A: I participated in SHPEP, C-STEP at SUNY Optometry, and NYU HCOP. I also volunteered at my church as a Sunday school teacher, served at SOON Movement as a small group leader, volunteered as a volunteer outreach leader, and shadowed 3 different practices.

Q: How many hours on average did you spend studying for your courses per week?
A: I probably spent around 2-3 hours a day except for weekends, and if any exams were coming up, I would probably double the time I spent studying for that exam.

Q: Did you use a test prep course?
A: I did. I used OAT Bootcamp, Coursesaver, and Kaplan.

Q: Did you take a GAP year? If so, why?
A: No, I did not take a gap year.

Q: What do you consider to be your strengths in your application?
A: I consider my consistency and ability to convey my experiences a strength. I also think that I had to develop my organizational skills to support my journey to get into optometry school.

Q: Did you apply nationally?
A: I personally only applied to SUNY Optometry, but I would recommend others apply to a number of optometry schools.

Q: How did the Pre-Health Advising Office help you achieve your goals?
A: The Pre-Health community kept me on track for all the application milestones, supported my application through the committee letter, gave me advice, sent out many opportunities for me to apply to, and helped me practice for my interview. I appreciate all their hard work and effort; I sincerely could not have done this without them.

Q: What advice do you have for others?
A: I would advise others to create a timeline for taking their classes and extracurriculars they plan to do. I also suggest asking for help as early as possible, and to apply to as many opportunities as possible.


2020 Matriculants


Headshot: Humayra Kabir Rima

Name: Humayra Kabir Rima
Major: Biochemistry
Minor: Psychology
Overall GPA: 3.4
Graduation Year: 2019
Matriculation Year: 2020

Q: Which school are you attending?
A: SUNY College of Optometry.

Q: What drew you to this particular health field?
A: The origin of my desire lies in my childhood, the first pair of glasses gave me optimistic determination and confidence that I am normal, and that I could succeed. Besides that, I love the clinical interaction with people, and I look forward to becoming an optometrist because through internships and shadowing, I discovered the clinical aspects of this profession and learned how gratifying this profession is. I would like to help my patients with my knowledge about their medical and personal needs while enjoying the intellectual and emotional rewards that an Optometry career provides. Optometry is a field where I can have the lifestyle which I envision for myself while staying true to my commitment to helping others.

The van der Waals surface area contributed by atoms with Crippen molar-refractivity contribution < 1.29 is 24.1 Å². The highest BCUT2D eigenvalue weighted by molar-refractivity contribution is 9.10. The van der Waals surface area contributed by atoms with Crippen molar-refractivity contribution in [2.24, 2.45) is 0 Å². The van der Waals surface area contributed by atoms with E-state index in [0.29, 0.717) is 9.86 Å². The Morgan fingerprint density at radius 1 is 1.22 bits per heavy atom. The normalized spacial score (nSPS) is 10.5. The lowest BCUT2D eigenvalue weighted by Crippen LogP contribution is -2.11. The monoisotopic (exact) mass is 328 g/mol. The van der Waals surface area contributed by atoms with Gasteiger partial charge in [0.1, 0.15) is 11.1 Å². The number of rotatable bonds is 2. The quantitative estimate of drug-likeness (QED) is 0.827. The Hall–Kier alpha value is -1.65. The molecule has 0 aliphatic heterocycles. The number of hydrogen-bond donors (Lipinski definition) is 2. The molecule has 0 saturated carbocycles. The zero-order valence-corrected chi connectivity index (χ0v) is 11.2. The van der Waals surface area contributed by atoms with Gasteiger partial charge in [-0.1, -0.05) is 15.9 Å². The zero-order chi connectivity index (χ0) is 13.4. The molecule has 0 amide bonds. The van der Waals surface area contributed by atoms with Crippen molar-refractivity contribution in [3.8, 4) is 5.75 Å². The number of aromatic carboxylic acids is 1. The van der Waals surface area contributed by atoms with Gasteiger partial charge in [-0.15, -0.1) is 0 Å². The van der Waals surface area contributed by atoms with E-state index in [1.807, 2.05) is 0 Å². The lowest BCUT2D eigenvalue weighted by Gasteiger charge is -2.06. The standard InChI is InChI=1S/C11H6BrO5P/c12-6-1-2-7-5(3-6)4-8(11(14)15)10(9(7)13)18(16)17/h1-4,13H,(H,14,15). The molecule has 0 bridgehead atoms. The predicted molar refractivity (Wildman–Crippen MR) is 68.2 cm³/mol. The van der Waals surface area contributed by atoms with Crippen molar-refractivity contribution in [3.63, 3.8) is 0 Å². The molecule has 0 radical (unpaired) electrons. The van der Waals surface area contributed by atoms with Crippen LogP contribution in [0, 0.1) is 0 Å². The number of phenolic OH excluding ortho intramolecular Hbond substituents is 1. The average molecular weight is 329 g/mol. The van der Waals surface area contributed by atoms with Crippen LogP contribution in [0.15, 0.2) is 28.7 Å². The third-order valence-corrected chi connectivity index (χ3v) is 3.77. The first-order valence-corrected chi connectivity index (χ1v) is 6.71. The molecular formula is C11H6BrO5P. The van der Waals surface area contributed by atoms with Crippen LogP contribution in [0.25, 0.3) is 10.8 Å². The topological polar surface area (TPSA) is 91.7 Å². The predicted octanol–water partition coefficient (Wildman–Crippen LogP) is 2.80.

Q: What extracurriculars did you participate in?
A:

  1. Pre-Optometry Society of Hunter College — Treasurer
  2. Pre-Health Mentoring Initiative — Peer Advisor
  3. Rescuing Leftover Cuisine — Lead Rescuer
  4. Hunter Athlete for Women's Fencing team
  5. Shadowing and doing Internships in-state and out-state related to Optometry

Q: How many hours on average did you spend studying for your courses per week?
A: I spent 40 hours on average per week studying. And one month before the exam I was re-vising notes, re-practicing questions, and re-studying for as many hours needed. Note: Honestly, it depends on each individual. Every person studies their own way and needs time to study according to their needs. Find what works for you and do some research.

Q: Did you use a test prep course?
A: Yes, I used DAT Bootcamp, OAT Bootcamp for Physics, and Course Hero. I also looked over and practiced questions from KAPLAN and Oat Destroyer

Q: Did you take a GAP year? If so, why?
A: I did take a gap year. It is because I was International student (F1 status) and was rigorously studying and working. Hence, I did not have time for myself and for my family. I wanted to visit my parents in my homeland, Bangladesh. Also, my gap year was a treat for me for the hard work and lifestyle I had for the 4 years I was in school. So, before getting into another 4 years of studying, I wanted to have complete time for myself and for my family.

Q: What do you consider to be your strengths in your application?
A: Hunter college has given me incredible opportunities to learn and show my leadership skills. It has given me the platform to learn how communication, patience, and compassion could give someone moral, mental, and physical support. Additionally, studying in one of New York's most diverse colleges, Hunter College has totally assured me of the significant role an individual has in a community as a whole. As a low income, first-generation college student and first-generation immigrant, I have encountered, and surmounted tough obstacles. Despite these challenges- courage, persistence, and hope have constituted the core of my principles, and these values were shown throughout my application. Hence, representing diversity and having leadership skills were two of my strengths which I mentioned in my application.

Q: Did you apply nationally?
A: No, I did not apply nationally. I applied to only one school, which is SUNY College of Optometry. As I am an international student, I did not want to move to another state. As an international student, I was taking housing expenses and tuition fees into consideration.